A baseball fan's inner complexities
Being a fan isn't as simple as rooting for the home team.
Personal sports-team allegiances are strange phenomena. And baseball-team loyalties are perhaps the strangest of all. For example, what makes someone in Miami a Seattle Mariners fan? Or why are there Boston Red Sox fans in every corner of the universe? And why is the world divided into Yankee-lovers and Yankee-haters?
I began exploring this issue the other day when I realized that, despite my Canadian residency, I didn't really care how the Toronto Blue Jays fared. Rationally, I should have been cheering for a Canadian team, but, emotionally, I had no commitment to the Jays.
A large part of my Blue Jay indifference is explained by my longstanding loyalty to birds of a different feather, the Baltimore Orioles. As a young boy growing up in northern New York State in the late 1950s and early '60s, I somehow developed a devotion to a team that was based hundreds of miles away. I'm not sure exactly how that came to be, but I think it had something to do with hating the Yankees and their football cousins, the New York Giants.
For years, I carefully listened to the faint signal of a Baltimore radio station that carried the voice of a young Chuck Thompson recording the ups and (mostly) downs of my Orioles.
I faithfully followed the fortunes of my "birds" through the lean years. And I cheered them on through the glory days of the late '60s and '70s when teams led by Brooks Robinson, Frank Robinson, and Jim Palmer dominated the American League.
But 1969 marked the birth of the Montreal Expos and the beginning of my divided loyalties. I took to these bumblers with the tricolored hats the same way New Yorkers took to the Mets in 1962. Why? Again, I'm only speculating, but I think it had something to do with my lifelong devotion to the Montreal Canadiens, which arose, at least in part, because of my Canadian roots. (This, in turn, explains why I'm not all that partial to the Toronto Blue Jays, but that's another story.)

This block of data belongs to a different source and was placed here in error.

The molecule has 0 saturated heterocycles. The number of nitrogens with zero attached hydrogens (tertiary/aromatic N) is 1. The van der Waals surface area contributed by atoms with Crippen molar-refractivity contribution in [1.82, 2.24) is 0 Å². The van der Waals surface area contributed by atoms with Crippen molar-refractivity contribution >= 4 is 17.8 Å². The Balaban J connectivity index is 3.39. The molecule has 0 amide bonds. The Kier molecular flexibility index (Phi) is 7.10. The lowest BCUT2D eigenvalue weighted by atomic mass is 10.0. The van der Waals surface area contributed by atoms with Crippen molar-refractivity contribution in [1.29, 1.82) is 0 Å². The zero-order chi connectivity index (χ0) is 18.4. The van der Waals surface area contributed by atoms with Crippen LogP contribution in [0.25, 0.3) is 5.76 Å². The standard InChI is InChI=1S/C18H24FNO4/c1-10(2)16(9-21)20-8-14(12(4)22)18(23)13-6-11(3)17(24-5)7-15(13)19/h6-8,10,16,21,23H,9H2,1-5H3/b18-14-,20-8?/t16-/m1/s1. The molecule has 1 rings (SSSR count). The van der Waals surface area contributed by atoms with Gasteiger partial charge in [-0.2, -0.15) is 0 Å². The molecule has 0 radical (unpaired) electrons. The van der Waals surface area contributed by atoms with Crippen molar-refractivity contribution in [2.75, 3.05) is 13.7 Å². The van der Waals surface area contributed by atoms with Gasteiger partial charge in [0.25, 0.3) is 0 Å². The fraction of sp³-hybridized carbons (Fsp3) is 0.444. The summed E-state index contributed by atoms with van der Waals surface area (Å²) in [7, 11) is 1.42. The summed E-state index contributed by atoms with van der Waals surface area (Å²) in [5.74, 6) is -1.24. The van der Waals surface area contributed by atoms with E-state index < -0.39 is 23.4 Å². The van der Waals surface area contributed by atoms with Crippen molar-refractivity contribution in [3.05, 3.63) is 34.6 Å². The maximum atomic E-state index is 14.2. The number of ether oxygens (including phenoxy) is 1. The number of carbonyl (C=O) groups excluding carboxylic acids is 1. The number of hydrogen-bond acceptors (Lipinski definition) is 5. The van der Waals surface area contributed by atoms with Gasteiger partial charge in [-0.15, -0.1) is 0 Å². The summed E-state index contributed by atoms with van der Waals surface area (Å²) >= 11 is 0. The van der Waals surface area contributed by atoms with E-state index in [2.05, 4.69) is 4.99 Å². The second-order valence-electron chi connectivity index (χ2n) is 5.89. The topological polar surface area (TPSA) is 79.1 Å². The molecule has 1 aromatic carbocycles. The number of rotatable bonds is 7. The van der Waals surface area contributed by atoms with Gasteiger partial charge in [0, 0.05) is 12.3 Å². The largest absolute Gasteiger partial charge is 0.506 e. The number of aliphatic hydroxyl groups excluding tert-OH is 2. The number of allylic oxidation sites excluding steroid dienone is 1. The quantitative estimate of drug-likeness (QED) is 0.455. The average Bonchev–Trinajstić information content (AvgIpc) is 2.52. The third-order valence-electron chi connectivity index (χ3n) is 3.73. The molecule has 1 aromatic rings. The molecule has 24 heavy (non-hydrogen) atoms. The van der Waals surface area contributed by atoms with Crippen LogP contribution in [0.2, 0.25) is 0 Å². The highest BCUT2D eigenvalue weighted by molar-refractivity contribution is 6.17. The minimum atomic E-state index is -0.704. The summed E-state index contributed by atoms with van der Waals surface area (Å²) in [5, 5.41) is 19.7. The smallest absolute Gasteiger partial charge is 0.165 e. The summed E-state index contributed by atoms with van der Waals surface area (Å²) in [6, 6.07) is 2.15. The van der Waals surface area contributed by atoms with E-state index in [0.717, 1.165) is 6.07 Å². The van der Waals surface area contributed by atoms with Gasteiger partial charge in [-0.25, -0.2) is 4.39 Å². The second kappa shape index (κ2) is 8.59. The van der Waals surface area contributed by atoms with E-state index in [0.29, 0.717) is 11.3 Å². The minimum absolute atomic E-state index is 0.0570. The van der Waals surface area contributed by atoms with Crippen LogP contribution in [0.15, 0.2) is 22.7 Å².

There was also, of course, the underdog factor that the Expos exemplified in the same glorious fashion that the Brooklyn Dodgers did. But I suspect the most important reason is that I moved to Montreal shortly after the Expos were born and actually saw my 'Spos in action at their former home in Jarry Park.
When the Expos moved to Washington nearly four years ago to become the Nationals, my interest waned. Although technically it was the same franchise, it just wasn't the same team. So I was left with no clear favorite – just a bunch of loose, undefined affinities for a handful of teams.
But, as every baseball fan knows, once you start watching any major-league game, there's an almost instant preference for one team over the other. You may not even be aware of why you would cheer for Houston over St. Louis, but your gut tells you where your subsidiary loyalty lies.
So being a baseball fan is not a simple matter of rooting for the home team. It's a complicated, mysterious interweaving of vague connections, intense dislikes, and long-forgotten associations that results in a hierarchy of team loyalties and a calculus for determining a team preference for any given matchup. Cleveland versus Chicago? I'd root for Cleveland, assuming it didn't affect Baltimore's fate. But why? I couldn't really tell you, but the reasons are probably almost as old as I am.
The more you ponder this phenomenon, the more you marvel at its complexity. Map a person's sports-team loyalties, and you've gone a long way toward charting his personal history. A longtime Toronto fan? Could be lack of breast-feeding as an infant. A Yankee fan? Definitely inadequate toilet training.
The consequences and ramifications of this potential new field of study are beyond my uneducated grasp. But I see a day when Freudian, Jungian, and all the other "ian" psychologies will be supplanted by Yogian analysis – a baseball approach to the study of the mind. It may even help me to understand my recurring nightmare of a Mets-Yankees World Series.